A Duopoly Model of Political Agency with Applications to Anti-Corruption Reform
Using a theoretical model of political competition between two candidates who could differ in their (unverifiable) ability to produce public good, popularity, and ethics, I study the effectiveness of three commonly discussed anti-corruption reforms (higher salaries, higher penalties, and constitutional constraints on fiscal policy). In the model, each candidate proposes an income tax rate and a public good level. The difference between the collected taxes and the cost of public good is stolen by the elected politician. The voting decision is probabilistic. I show that under certain conditions each reform could increase the level of corruption or reduce the voter's welfare through other channels.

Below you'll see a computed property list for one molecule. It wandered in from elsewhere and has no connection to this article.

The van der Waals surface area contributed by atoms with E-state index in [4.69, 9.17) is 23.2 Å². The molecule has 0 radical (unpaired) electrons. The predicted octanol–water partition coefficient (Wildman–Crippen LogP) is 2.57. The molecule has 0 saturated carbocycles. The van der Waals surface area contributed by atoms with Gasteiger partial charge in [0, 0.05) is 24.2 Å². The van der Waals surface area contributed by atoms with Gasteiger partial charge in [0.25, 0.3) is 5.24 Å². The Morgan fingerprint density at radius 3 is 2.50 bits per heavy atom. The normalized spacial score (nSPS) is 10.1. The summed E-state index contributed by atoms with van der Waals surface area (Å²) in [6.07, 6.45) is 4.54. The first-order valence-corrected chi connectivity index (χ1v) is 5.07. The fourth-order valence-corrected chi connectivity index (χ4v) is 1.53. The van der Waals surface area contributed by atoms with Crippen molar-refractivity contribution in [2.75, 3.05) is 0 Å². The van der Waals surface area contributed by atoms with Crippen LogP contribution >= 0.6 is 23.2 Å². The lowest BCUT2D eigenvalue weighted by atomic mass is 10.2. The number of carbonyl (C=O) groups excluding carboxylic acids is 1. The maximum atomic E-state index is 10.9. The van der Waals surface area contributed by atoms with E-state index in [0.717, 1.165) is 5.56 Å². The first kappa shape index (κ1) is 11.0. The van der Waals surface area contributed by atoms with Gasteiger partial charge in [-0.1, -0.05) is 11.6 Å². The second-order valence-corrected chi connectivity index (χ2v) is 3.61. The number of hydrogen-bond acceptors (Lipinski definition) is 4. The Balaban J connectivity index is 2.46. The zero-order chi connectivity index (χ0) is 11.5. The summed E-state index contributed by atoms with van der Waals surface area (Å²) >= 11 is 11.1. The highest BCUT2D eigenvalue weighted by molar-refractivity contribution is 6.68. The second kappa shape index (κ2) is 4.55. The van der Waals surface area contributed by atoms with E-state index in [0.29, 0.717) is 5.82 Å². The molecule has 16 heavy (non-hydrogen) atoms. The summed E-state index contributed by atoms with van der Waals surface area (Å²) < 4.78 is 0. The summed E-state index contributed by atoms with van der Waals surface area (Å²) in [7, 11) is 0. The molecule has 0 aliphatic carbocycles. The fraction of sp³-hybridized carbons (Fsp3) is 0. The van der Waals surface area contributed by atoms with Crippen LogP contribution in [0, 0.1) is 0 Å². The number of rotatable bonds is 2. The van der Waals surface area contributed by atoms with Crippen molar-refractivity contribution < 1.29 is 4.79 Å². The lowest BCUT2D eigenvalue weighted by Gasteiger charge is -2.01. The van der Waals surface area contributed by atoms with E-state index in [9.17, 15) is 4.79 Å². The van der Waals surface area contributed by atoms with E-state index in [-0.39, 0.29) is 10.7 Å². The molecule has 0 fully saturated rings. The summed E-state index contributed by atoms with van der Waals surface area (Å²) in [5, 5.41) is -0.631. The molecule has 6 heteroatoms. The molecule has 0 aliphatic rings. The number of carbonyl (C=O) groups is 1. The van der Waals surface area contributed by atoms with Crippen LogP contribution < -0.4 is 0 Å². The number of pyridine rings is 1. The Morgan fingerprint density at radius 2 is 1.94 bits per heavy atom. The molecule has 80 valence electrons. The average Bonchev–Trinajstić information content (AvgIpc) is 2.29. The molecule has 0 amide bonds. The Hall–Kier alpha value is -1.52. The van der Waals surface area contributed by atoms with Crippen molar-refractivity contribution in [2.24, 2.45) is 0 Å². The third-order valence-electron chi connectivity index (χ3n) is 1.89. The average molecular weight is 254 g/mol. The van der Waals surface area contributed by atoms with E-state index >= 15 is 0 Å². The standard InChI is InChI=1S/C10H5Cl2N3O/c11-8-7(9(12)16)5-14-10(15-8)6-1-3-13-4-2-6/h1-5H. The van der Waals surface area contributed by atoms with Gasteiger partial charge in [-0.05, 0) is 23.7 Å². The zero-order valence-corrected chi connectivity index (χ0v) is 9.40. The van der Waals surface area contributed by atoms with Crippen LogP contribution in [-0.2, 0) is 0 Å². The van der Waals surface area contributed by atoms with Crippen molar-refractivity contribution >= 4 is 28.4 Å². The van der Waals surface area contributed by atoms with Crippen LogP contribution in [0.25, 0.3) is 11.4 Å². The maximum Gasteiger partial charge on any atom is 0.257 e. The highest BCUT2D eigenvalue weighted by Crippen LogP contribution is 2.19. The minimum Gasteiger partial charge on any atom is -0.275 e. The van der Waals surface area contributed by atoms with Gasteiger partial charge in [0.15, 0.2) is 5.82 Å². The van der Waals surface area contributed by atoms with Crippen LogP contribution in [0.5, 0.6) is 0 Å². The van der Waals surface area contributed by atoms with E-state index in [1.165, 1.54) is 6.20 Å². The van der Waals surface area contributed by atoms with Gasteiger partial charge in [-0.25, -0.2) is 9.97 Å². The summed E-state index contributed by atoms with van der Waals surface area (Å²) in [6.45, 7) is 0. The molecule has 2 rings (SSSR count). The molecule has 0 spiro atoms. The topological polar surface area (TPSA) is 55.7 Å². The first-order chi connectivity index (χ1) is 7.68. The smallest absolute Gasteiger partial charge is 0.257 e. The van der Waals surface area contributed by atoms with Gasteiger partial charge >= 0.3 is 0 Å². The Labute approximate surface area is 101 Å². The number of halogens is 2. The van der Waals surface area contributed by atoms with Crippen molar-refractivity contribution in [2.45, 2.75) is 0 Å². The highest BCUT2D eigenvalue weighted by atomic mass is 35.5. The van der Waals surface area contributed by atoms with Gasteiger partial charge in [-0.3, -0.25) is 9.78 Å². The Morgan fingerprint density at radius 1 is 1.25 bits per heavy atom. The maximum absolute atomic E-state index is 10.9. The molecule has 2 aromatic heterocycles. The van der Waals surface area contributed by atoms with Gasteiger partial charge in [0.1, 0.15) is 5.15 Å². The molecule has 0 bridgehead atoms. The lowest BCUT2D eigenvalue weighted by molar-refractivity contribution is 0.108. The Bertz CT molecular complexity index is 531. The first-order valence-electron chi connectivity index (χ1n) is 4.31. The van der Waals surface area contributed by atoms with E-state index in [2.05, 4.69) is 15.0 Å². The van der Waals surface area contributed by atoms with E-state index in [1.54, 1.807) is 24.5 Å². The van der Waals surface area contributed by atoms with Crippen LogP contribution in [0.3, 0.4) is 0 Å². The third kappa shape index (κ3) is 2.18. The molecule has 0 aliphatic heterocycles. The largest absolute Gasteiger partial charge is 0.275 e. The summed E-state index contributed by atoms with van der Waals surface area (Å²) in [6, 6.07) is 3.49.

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Volume (Year): 9 (2009)
Issue (Month): 1 (December)
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